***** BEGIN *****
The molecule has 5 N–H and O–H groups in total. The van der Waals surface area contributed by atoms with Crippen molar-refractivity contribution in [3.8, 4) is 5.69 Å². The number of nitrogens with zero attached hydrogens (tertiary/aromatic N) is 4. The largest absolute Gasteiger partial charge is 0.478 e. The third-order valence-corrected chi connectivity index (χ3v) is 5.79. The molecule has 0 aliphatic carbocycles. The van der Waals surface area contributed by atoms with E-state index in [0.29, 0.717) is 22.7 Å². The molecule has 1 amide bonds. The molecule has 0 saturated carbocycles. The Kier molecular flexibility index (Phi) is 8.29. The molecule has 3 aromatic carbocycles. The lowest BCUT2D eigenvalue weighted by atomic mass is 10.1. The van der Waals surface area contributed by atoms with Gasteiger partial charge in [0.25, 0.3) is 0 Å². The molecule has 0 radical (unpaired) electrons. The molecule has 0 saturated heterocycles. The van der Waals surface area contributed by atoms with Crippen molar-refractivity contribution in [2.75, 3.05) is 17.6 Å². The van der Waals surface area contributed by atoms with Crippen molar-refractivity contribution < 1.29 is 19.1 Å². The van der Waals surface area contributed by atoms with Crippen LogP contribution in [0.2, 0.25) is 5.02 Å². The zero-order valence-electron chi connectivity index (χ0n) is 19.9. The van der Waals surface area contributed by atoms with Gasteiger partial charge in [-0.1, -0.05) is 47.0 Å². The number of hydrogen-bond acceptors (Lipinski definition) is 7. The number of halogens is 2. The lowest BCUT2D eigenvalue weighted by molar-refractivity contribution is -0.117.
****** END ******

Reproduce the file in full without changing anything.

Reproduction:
The molecule has 5 N–H and O–H groups in total. The van der Waals surface area contributed by atoms with Crippen molar-refractivity contribution in [3.8, 4) is 5.69 Å². The number of nitrogens with zero attached hydrogens (tertiary/aromatic N) is 4. The largest absolute Gasteiger partial charge is 0.478 e. The third-order valence-corrected chi connectivity index (χ3v) is 5.79. The molecule has 0 aliphatic carbocycles. The van der Waals surface area contributed by atoms with E-state index in [0.29, 0.717) is 22.7 Å². The molecule has 1 amide bonds. The molecule has 0 saturated carbocycles. The Kier molecular flexibility index (Phi) is 8.29. The molecule has 3 aromatic carbocycles. The lowest BCUT2D eigenvalue weighted by atomic mass is 10.1. The van der Waals surface area contributed by atoms with Gasteiger partial charge in [0.25, 0.3) is 0 Å². The molecule has 0 radical (unpaired) electrons. The molecule has 0 saturated heterocycles. The van der Waals surface area contributed by atoms with Crippen molar-refractivity contribution in [2.75, 3.05) is 17.6 Å². The van der Waals surface area contributed by atoms with Crippen molar-refractivity contribution < 1.29 is 19.1 Å². The van der Waals surface area contributed by atoms with Crippen LogP contribution in [0.2, 0.25) is 5.02 Å². The zero-order valence-electron chi connectivity index (χ0n) is 19.9. The van der Waals surface area contributed by atoms with Gasteiger partial charge in [-0.1, -0.05) is 47.0 Å². The number of hydrogen-bond acceptors (Lipinski definition) is 7. The number of halogens is 2. The lowest BCUT2D eigenvalue weighted by molar-refractivity contribution is -0.117.